11 December 2013
It seems sensible to live blog the blogging forum. The audience is quite large – the room is about 2/3rds full I guess a show of hands suggests that the audience is about 50% existing bloggers and 50% those who might want to blog in the future. I’m not going to give a step-by-step description of the session, just highlight the most interesting points. The panel is Jessica Ball and Austin Elliott, both of whom are existing AGU bloggers, and Laura Guertin, who is “being courted” by the AGU blog network. The master of ceremonies is Larry O’Hanlon, who manages the AGU blog network.
Laura Guertin impressively runs two blogs (how can she manage that!). One is aimed at informing her own students about her activities outside the classroom. The second is a teaching with technology blog. She is emphasising the key role of Twitter – I can only agree, but was far too late to the twitter thing. Twitter is a key way to raise the profile of both the blog and of individual posts.
Larry rather kindly described my own experiences of blogging, and in particular the way that it has raised my own profile. This is undoubtedly true – almost everyone I meet here mentions this blog – so it justifies the time I have to commit to it. Jess Ball talked about the role that it has played for her – she is now moving to a one year post as a policy fellow at GSA, so I guess blogging has been quite instrumental in terms of developing her career direction.
One member of the audience highlighted his own blog – called bogology – great title! It’s on peatlands in case you were wondering… And now someone is talking about a blog called the Rock Crusher, which highlights what happens to field samples back in the lab.
There is some discussion about the length of posts – the key point being that they don’t need to be very long. But others disagree interestingly Gavin from Real Climate made this point- the key is that you need to find your blog voice – some blog posts need to be long in order to explain context or to provide a new perspective. The key is to have something to say, and to then write a post to say it. If you have nothing to say, don’t say it. A key may be to review continuously review what you are providing and what your audience wanted. One blogger in the audience eve runs focus groups. Very impressive!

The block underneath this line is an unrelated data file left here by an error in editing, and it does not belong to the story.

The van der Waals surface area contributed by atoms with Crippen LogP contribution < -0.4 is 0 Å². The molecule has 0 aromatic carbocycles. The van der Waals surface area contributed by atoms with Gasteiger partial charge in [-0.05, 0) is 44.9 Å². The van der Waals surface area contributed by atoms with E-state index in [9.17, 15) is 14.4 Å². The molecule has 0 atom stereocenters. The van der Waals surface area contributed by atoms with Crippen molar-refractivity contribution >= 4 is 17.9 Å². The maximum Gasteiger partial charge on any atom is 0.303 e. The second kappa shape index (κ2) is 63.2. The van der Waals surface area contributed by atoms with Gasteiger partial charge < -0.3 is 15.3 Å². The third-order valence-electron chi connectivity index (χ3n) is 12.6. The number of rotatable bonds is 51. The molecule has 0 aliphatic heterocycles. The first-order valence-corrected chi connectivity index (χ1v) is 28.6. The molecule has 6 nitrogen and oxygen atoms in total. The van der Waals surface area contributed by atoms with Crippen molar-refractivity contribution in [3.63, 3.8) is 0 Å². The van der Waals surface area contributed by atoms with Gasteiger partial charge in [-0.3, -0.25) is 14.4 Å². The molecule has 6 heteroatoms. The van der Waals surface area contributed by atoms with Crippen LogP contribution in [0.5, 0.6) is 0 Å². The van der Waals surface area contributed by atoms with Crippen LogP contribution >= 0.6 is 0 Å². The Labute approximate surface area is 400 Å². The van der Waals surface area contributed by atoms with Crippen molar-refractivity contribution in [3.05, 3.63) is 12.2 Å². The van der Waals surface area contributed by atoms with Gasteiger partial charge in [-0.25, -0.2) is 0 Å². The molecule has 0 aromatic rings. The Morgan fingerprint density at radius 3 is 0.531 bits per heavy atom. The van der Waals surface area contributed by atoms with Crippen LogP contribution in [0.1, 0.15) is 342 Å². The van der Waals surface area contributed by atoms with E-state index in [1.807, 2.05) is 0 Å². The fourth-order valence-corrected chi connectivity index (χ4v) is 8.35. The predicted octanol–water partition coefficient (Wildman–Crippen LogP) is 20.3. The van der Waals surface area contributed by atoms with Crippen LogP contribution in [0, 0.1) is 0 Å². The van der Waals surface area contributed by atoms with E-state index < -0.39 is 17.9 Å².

The discussion is getting a bit metaphysical now! There is some discussion about what a blog actually is – some things that are called blogs may well not really be blogs – perhaps they are just “news light” journalism.
There is also some discussion about how to grow your audience – tags, keywords (especially food!), twitter are all key. This issue was raised by the author of the Social Mathematics blog – actually a very cool and interesting blog that deserves a wide readership.
Issues of plagiarism have cropped up – this does happen and can be a big issue, though it hasn’t been a problem for me. The key is to be clear about copyright and to challenge the perpetrators when it happens. It does seem to be a good reason not to pre-publish your research on your blog before it comes out in a paper though. There has also been some discussion about correcting posts that are factually incorrect. Personally I think this is vital, but it is sensible to flag when you have made major changes.
An audience member asked about how to get comments on your blog. I have never managed to get lots of comments on my blog (shame really – that’s a hint by the way!), but interestingly no-one else seems to know how to either (one suggestion is to make deliberate minor errors to prod people to interact – I’m not sure I want to go that far!). An alternative approach is when you get deluged with trivial or even mendacious comments – Real Climate has an open threat to deal with off topic stuff and an other thread (called the borehole) into which the real drivel is put.
Now closing – it was an excellent session.